Q: Do your findings mean that WHO guidelines on treating children aged less than five years with pneumonia need to be updated? What was WHO’s response to the findings?

A: WHO guidelines are based on evidence, and evidence is not carved out in stone. Thirty years have passed since the initial evidence on which the guidelines were based. In 2003, WHO invited experts from across the world to an ARI consultation in Geneva to make modifications to the guidelines in the light of new evidence. Recently there was another meeting to revise the guidelines again.

Q: Home-based care is a low-cost solution but one that faces opposition from medical and public health professionals. Has such opposition been a hurdle for your work?

A: Health-care professionals are concerned about safety of any new intervention, and rightly so. When I presented our study results for the first time, there was a huge uproar. There was concern that the children participating in the study were monitored closely by health professionals, but that in real life that may not be possible. What if children were not monitored very closely, what would happen to those children? Are we not exposing these children to high risks? At least in hospital they are being monitored. My response to those concerns is that our data show that hospitalization in no way confers a certain degree of safety to these children. The data show that all the deaths, except one, took place in the hospital and that taking children to hospital and keeping them under close vigilance does not protect them from death or treatment failure. Professionals do become convinced by evidence but that does not mean they change their practice.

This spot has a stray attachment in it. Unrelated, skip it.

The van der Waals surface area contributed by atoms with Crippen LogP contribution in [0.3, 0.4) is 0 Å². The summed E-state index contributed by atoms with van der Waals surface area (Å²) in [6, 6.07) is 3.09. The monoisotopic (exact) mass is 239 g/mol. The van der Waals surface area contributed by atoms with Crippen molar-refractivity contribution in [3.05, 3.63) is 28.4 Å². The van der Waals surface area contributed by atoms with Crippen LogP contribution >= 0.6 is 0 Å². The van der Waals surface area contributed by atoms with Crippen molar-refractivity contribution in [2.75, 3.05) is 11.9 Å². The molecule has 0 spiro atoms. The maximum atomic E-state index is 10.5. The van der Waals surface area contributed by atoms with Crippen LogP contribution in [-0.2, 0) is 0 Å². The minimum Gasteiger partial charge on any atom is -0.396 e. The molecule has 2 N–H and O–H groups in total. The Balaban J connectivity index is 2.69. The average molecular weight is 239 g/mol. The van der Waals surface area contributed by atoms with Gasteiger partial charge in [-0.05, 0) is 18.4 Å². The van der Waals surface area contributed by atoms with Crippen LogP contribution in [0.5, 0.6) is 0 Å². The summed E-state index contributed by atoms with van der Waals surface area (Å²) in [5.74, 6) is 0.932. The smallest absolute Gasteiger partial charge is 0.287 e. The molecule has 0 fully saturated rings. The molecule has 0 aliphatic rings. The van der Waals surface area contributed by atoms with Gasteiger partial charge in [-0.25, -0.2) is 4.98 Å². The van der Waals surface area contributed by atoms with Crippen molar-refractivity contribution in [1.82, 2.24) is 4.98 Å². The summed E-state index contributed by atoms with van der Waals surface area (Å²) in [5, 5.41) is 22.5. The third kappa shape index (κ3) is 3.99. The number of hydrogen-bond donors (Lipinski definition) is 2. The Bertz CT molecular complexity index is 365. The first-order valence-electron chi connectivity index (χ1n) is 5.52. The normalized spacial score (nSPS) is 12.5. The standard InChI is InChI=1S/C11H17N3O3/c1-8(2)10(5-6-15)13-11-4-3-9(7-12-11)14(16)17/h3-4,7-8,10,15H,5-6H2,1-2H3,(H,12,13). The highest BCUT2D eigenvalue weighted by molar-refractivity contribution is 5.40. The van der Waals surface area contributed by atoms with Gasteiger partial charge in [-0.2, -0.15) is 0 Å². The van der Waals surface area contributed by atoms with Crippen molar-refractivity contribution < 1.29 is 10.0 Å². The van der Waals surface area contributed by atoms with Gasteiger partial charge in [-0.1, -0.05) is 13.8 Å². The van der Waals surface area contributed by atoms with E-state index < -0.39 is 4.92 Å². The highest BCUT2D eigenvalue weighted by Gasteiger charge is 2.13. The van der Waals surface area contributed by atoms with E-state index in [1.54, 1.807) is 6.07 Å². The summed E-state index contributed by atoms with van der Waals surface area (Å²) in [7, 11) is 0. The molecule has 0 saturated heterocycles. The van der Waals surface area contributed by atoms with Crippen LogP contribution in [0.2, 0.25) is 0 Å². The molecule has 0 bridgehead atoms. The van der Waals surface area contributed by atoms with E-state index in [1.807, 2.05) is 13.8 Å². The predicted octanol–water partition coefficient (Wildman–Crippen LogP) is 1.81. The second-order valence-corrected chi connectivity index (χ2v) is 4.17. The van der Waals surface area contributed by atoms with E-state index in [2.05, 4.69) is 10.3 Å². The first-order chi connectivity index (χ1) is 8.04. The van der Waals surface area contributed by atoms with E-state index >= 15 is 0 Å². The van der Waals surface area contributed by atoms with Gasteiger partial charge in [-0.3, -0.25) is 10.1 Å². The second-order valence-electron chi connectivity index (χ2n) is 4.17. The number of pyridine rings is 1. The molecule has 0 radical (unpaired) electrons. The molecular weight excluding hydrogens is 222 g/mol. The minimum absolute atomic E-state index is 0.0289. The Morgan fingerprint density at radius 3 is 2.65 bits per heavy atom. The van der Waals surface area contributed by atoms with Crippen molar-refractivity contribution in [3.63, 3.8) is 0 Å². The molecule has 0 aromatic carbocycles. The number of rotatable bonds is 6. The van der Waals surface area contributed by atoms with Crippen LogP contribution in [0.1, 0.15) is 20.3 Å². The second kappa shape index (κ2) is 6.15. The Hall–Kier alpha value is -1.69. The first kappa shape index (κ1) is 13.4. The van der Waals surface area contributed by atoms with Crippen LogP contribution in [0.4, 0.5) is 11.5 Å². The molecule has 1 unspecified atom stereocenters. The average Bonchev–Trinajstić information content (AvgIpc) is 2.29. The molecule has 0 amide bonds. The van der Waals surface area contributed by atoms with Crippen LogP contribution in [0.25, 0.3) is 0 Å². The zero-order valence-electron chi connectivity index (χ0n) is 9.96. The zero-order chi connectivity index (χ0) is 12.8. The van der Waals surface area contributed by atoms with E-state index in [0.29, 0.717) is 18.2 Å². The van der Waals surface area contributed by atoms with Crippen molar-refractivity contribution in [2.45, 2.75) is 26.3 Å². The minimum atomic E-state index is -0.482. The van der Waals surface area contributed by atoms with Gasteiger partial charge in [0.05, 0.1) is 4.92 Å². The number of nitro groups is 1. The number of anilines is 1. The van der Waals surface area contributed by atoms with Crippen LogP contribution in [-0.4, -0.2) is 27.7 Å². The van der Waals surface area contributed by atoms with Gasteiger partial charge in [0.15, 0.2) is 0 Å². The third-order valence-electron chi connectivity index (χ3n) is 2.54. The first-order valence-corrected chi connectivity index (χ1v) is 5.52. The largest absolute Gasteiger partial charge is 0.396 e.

Q: What about the risk of developing resistance to antibiotics that mothers are giving to their children?

A: Drug resistance is a huge problem but our study does not recommend indiscriminate use of antibiotics. We do not recommend giving the mother the authority to start the antibiotics. The child is seen by a health-care provider who prescribes an antibiotic and determines the dose and duration of therapy. All they do is hand over the medicine to the mother with instructions on how and when to give the child their medicine, what signs to look out for, when to bring the child to the health facility.

Q: What is the next step, apart from revising WHO guidelines on childhood pneumonia?

A: In our study, children with pneumonia were seen by qualified doctors and treated and monitored by qualified doctors. In real life, a doctor is not available in many communities. The next step is to find out if it is safe for lady health workers (community health workers) to treat severe pneumonia at home. This study has started in two districts in Pakistan, Haripur and Hala. Along with Save the Children, Pakistan, and the Aga Khan University, we are in the process of training the lady health workers. We will have the results in three years’ time. ■